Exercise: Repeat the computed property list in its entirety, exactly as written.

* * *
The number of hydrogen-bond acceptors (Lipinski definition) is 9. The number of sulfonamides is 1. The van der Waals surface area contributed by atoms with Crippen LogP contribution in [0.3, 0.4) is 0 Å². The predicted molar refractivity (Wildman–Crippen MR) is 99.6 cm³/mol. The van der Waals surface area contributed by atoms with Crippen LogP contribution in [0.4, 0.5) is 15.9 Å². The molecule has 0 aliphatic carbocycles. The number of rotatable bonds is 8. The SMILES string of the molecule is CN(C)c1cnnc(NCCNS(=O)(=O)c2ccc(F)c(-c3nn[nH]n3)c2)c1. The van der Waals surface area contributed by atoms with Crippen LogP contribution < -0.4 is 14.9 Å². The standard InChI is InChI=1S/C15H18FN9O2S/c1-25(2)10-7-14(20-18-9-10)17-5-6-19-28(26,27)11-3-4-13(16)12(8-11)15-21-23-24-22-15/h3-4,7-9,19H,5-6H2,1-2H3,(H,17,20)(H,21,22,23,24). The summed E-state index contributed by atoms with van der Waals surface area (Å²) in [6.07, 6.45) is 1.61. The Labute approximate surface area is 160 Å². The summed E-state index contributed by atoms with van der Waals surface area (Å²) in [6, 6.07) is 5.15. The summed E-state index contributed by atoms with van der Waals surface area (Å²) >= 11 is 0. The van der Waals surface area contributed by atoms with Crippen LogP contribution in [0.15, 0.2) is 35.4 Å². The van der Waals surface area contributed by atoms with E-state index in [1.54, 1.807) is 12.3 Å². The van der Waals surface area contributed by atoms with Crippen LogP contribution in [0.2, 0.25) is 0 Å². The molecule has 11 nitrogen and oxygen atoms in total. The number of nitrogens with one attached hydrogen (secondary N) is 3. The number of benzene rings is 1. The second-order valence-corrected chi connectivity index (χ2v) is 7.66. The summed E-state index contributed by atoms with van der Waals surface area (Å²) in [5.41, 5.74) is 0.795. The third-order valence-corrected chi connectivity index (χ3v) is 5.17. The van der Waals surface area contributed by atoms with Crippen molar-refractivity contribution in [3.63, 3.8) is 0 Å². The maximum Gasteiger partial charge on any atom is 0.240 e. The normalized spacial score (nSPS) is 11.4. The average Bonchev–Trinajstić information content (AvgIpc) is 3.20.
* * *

The number of hydrogen-bond acceptors (Lipinski definition) is 9. The number of sulfonamides is 1. The van der Waals surface area contributed by atoms with Crippen LogP contribution in [0.3, 0.4) is 0 Å². The predicted molar refractivity (Wildman–Crippen MR) is 99.6 cm³/mol. The van der Waals surface area contributed by atoms with Crippen LogP contribution in [0.4, 0.5) is 15.9 Å². The molecule has 0 aliphatic carbocycles. The number of rotatable bonds is 8. The SMILES string of the molecule is CN(C)c1cnnc(NCCNS(=O)(=O)c2ccc(F)c(-c3nn[nH]n3)c2)c1. The van der Waals surface area contributed by atoms with Crippen LogP contribution < -0.4 is 14.9 Å². The standard InChI is InChI=1S/C15H18FN9O2S/c1-25(2)10-7-14(20-18-9-10)17-5-6-19-28(26,27)11-3-4-13(16)12(8-11)15-21-23-24-22-15/h3-4,7-9,19H,5-6H2,1-2H3,(H,17,20)(H,21,22,23,24). The summed E-state index contributed by atoms with van der Waals surface area (Å²) in [6.07, 6.45) is 1.61. The Labute approximate surface area is 160 Å². The summed E-state index contributed by atoms with van der Waals surface area (Å²) in [6, 6.07) is 5.15. The summed E-state index contributed by atoms with van der Waals surface area (Å²) >= 11 is 0. The van der Waals surface area contributed by atoms with Crippen LogP contribution in [0.15, 0.2) is 35.4 Å². The van der Waals surface area contributed by atoms with E-state index in [1.54, 1.807) is 12.3 Å². The van der Waals surface area contributed by atoms with Crippen LogP contribution in [0.2, 0.25) is 0 Å². The molecule has 11 nitrogen and oxygen atoms in total. The number of nitrogens with one attached hydrogen (secondary N) is 3. The number of benzene rings is 1. The second-order valence-corrected chi connectivity index (χ2v) is 7.66. The summed E-state index contributed by atoms with van der Waals surface area (Å²) in [5.41, 5.74) is 0.795. The third-order valence-corrected chi connectivity index (χ3v) is 5.17. The van der Waals surface area contributed by atoms with Crippen molar-refractivity contribution in [3.63, 3.8) is 0 Å². The maximum Gasteiger partial charge on any atom is 0.240 e. The normalized spacial score (nSPS) is 11.4. The average Bonchev–Trinajstić information content (AvgIpc) is 3.20.